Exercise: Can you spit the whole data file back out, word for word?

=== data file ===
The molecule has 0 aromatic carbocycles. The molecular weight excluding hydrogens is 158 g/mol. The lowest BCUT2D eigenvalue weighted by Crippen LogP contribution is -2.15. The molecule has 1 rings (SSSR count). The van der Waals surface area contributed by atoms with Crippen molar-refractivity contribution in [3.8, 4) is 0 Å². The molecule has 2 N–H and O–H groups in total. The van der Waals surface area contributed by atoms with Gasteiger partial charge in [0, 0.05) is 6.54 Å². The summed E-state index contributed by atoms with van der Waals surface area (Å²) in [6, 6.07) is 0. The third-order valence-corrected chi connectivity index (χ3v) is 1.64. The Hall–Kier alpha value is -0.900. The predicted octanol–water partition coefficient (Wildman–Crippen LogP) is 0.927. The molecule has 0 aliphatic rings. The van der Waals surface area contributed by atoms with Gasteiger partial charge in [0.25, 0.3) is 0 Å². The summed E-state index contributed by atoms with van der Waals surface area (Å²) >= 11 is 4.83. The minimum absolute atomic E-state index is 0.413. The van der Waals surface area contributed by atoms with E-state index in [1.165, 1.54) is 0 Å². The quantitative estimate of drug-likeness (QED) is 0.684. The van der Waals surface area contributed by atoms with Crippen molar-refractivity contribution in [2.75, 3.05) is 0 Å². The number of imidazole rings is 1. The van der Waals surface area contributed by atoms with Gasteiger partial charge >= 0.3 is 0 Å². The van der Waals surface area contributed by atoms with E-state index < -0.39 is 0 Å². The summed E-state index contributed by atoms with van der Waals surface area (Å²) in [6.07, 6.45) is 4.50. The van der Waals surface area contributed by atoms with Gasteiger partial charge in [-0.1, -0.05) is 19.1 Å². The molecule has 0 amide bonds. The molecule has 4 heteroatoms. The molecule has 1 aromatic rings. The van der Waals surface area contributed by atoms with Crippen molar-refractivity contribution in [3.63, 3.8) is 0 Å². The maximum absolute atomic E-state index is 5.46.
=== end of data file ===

The molecule has 0 aromatic carbocycles. The molecular weight excluding hydrogens is 158 g/mol. The lowest BCUT2D eigenvalue weighted by Crippen LogP contribution is -2.15. The molecule has 1 rings (SSSR count). The van der Waals surface area contributed by atoms with Crippen molar-refractivity contribution in [3.8, 4) is 0 Å². The molecule has 2 N–H and O–H groups in total. The van der Waals surface area contributed by atoms with Gasteiger partial charge in [0, 0.05) is 6.54 Å². The summed E-state index contributed by atoms with van der Waals surface area (Å²) in [6, 6.07) is 0. The third-order valence-corrected chi connectivity index (χ3v) is 1.64. The Hall–Kier alpha value is -0.900. The predicted octanol–water partition coefficient (Wildman–Crippen LogP) is 0.927. The molecule has 0 aliphatic rings. The van der Waals surface area contributed by atoms with Gasteiger partial charge in [0.25, 0.3) is 0 Å². The summed E-state index contributed by atoms with van der Waals surface area (Å²) >= 11 is 4.83. The minimum absolute atomic E-state index is 0.413. The van der Waals surface area contributed by atoms with E-state index in [1.165, 1.54) is 0 Å². The quantitative estimate of drug-likeness (QED) is 0.684. The van der Waals surface area contributed by atoms with Crippen molar-refractivity contribution in [2.75, 3.05) is 0 Å². The number of imidazole rings is 1. The van der Waals surface area contributed by atoms with Gasteiger partial charge >= 0.3 is 0 Å². The van der Waals surface area contributed by atoms with E-state index < -0.39 is 0 Å². The summed E-state index contributed by atoms with van der Waals surface area (Å²) in [6.07, 6.45) is 4.50. The van der Waals surface area contributed by atoms with Gasteiger partial charge in [-0.1, -0.05) is 19.1 Å². The molecule has 0 amide bonds. The molecule has 4 heteroatoms. The molecule has 1 aromatic rings. The van der Waals surface area contributed by atoms with Crippen molar-refractivity contribution in [3.63, 3.8) is 0 Å². The maximum absolute atomic E-state index is 5.46.